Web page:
Kerry McCarthy – 2020 Speech on Brexit and Civil Aviation

Below is the text of the speech made by Kerry McCarthy, the Labour MP for Bristol East, in the House of Commons on 10 June 2020.

It has been some four years since I stood at this Dispatch Box, so it is a pleasure to be back. I took part in Transport orals a few weeks ago, but that was on one of the screens above us. I am very pleased to be here shadowing the Minister today. We have already established a constructive relationship. We debated our first statutory instrument together yesterday in Committee. As I said to her, I will be writing to her and scrutinising what she does, but in a spirit of constructive working. We have the decarbonisation of transport brief and the EU transition brief, both of which are incredibly important in the current circumstances.

The statutory instrument that we are discussing today is uncontroversial in that we accept that, now that Britain has left the European Union and the end of the transition period is in sight, we need to transfer relevant powers away from the European Commission and to the Secretary of State for Transport as smoothly as possible. I understand, a number of statutory instruments will be issuing forth from the Minister in the coming months, and that could be seen as a mechanistic process to ensure continuity. That does not mean to say, however, that we will not scrutinise and challenge if we have concerns about the way that the Government are doing things.​

As the Minister said, the function of the measure is to ensure that there are minimum insurance requirements for air carriers and aircraft operators in respect of passengers’ baggage, cargo and third parties. My understanding is that that stems from the 1999 Montreal convention, whereby airlines are responsible for compensation in the case of death and injury to passengers, and are required to be adequately insured to cover any liabilities. The EU civil aviation insurance regulation sets out the minimum level required.

I have one question, which the Minister may have answered in her opening remarks. Given that the statutory instrument transfers power from the European Commission to the Secretary of State to set those minimum requirements, and that he—or she in future—can do so by regulation, is there potentially a risk that the minimum insurance levels will not be the same as they would be if we were still part of the EU scheme? I think that is quite an important point to note.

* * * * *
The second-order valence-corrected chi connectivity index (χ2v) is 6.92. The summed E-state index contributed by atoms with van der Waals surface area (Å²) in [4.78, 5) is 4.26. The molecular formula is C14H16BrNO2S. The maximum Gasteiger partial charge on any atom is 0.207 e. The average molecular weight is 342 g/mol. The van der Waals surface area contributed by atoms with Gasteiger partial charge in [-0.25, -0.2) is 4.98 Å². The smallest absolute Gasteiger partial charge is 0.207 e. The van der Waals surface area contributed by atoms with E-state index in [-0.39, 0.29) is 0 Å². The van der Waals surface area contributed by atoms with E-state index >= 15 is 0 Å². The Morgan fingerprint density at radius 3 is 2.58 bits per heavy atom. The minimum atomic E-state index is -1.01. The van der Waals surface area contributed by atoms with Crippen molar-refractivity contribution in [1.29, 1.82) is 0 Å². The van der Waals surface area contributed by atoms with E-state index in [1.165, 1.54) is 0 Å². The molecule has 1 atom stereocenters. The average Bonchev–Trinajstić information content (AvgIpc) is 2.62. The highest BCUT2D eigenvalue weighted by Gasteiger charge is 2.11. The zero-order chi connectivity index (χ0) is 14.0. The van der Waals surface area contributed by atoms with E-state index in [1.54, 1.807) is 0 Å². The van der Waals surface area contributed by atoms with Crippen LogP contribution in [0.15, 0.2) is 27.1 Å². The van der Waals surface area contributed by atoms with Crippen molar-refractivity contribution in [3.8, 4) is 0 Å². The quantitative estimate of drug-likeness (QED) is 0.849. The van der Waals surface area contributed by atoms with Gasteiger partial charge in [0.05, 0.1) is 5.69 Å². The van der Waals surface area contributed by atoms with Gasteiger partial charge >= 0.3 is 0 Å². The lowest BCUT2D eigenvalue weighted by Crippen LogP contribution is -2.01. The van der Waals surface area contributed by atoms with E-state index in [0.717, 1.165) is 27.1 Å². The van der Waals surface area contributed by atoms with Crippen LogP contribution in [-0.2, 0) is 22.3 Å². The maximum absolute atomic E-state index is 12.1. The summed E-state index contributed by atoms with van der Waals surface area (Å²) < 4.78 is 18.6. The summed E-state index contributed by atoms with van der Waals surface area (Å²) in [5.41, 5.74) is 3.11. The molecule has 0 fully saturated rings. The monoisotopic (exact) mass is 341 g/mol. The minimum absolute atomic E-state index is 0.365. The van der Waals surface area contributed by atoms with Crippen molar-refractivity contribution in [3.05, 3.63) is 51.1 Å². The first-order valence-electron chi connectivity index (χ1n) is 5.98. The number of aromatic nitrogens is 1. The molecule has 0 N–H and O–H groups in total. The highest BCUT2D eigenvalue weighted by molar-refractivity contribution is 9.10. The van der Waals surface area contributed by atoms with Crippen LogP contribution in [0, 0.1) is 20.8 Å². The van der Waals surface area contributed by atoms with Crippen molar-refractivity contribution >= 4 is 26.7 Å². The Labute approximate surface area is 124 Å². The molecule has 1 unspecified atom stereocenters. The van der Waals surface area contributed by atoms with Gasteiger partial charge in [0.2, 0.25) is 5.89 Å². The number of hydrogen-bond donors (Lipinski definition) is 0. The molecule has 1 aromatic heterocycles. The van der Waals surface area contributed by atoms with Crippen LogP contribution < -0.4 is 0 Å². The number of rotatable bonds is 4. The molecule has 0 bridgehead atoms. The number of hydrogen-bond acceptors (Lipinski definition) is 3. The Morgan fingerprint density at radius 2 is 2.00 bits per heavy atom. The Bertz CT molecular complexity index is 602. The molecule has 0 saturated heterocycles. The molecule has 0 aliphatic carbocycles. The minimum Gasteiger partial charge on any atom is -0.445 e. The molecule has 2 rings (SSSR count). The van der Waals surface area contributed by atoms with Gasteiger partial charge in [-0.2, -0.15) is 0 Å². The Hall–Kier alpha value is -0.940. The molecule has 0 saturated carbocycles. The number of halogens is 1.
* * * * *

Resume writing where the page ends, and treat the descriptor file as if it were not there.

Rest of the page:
The statutory instrument is one of many that the Government are having to rush through Parliament as a result of what I would say is an unnecessary focus on an arbitrary date in our exit from the transition period. Given the limitations on parliamentary scrutiny at the moment because of the need for social distancing and the fact that not as many Members can take part in proceedings, as well as the delay that we have had over the past few months, there is a danger that we could be rushing delegated legislation rather than giving it the proper attention that it deserves. Given the need for certainty for the people who will be affected by such legislation, we do not want a logjam towards the end of the year, giving rise to uncertainty about whether arrangements will be put in place or not.

The fact that we have now got started, and that we have dealt with two of the statutory instruments this week, is a good start. I do not think, however, that fixing in law the end date for the transition period has been beneficial to the legislative process, and I am uneasy about the apparent lack of progress in ongoing negotiations with the European Union. The concerns about a damaging exit at the end of the year are very real. That is particularly important for the aviation industry, given that we are in a time of unprecedented economic upheaval for the sector.

The aviation sector’s need for certainty has never been greater. Brexit will inevitably have an impact on a business that is, by its very nature, about crossing borders and relationships with other countries, and the global pandemic has hit aviation especially hard. There has been a devastating collapse in air traffic of approximately 90%, which is putting at risk an economically vital industry that supports 230,000 jobs.

We need clarity from the Government on three major policy areas. The first is the one that we are discussing today—the legislation related to the European Union and the transition period. We also need clarity on the financial support for the industry, and on the nature of the measures that the industry must implement to avoid further spread of covid-19.

I am pleased that today we are establishing a degree of clarity on one aspect, as it relates to the EU transition period, but confusion still reigns over the Government’s quarantine for new arrivals, and we continue to wait for a specific conditional support package for the aviation industry. I and my colleagues in the shadow Transport ​team are very happy to work with Ministers to try to ensure that the aviation industry is given the certainty, the clarity, the direction and the support that it needs.